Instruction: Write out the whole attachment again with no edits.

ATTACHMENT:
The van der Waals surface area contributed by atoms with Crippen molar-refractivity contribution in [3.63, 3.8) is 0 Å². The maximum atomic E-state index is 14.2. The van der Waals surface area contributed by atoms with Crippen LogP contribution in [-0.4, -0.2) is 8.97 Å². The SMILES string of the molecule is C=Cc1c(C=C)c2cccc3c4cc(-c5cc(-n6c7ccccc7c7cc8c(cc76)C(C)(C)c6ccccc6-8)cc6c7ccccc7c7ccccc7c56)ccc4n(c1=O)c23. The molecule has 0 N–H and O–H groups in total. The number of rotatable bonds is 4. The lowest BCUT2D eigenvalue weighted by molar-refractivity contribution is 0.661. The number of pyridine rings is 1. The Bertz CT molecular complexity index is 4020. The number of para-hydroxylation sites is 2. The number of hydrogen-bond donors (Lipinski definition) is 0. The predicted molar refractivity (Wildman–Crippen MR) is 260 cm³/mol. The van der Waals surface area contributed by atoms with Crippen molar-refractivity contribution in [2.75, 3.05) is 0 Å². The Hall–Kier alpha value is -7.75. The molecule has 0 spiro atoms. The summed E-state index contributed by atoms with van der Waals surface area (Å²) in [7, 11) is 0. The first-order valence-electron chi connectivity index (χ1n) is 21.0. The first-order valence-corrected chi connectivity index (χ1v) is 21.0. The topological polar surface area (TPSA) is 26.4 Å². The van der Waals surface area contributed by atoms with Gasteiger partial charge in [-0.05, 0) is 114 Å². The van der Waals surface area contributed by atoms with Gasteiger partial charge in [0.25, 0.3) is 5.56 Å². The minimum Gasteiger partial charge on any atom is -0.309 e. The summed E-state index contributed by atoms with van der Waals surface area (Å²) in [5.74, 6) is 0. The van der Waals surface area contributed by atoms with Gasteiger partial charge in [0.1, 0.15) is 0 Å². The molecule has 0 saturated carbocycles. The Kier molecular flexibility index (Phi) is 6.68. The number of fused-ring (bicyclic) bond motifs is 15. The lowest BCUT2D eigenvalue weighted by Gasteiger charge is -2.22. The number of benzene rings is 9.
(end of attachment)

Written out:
The van der Waals surface area contributed by atoms with Crippen molar-refractivity contribution in [3.63, 3.8) is 0 Å². The maximum atomic E-state index is 14.2. The van der Waals surface area contributed by atoms with Crippen LogP contribution in [-0.4, -0.2) is 8.97 Å². The SMILES string of the molecule is C=Cc1c(C=C)c2cccc3c4cc(-c5cc(-n6c7ccccc7c7cc8c(cc76)C(C)(C)c6ccccc6-8)cc6c7ccccc7c7ccccc7c56)ccc4n(c1=O)c23. The molecule has 0 N–H and O–H groups in total. The number of rotatable bonds is 4. The lowest BCUT2D eigenvalue weighted by molar-refractivity contribution is 0.661. The number of pyridine rings is 1. The Bertz CT molecular complexity index is 4020. The number of para-hydroxylation sites is 2. The number of hydrogen-bond donors (Lipinski definition) is 0. The predicted molar refractivity (Wildman–Crippen MR) is 260 cm³/mol. The van der Waals surface area contributed by atoms with Crippen molar-refractivity contribution in [2.75, 3.05) is 0 Å². The Hall–Kier alpha value is -7.75. The molecule has 0 spiro atoms. The summed E-state index contributed by atoms with van der Waals surface area (Å²) in [7, 11) is 0. The first-order valence-electron chi connectivity index (χ1n) is 21.0. The first-order valence-corrected chi connectivity index (χ1v) is 21.0. The topological polar surface area (TPSA) is 26.4 Å². The van der Waals surface area contributed by atoms with Gasteiger partial charge in [-0.05, 0) is 114 Å². The van der Waals surface area contributed by atoms with Gasteiger partial charge in [0.25, 0.3) is 5.56 Å². The minimum Gasteiger partial charge on any atom is -0.309 e. The summed E-state index contributed by atoms with van der Waals surface area (Å²) in [5.74, 6) is 0. The van der Waals surface area contributed by atoms with Gasteiger partial charge in [0.1, 0.15) is 0 Å². The molecule has 0 saturated carbocycles. The Kier molecular flexibility index (Phi) is 6.68. The number of fused-ring (bicyclic) bond motifs is 15. The lowest BCUT2D eigenvalue weighted by Gasteiger charge is -2.22. The number of benzene rings is 9.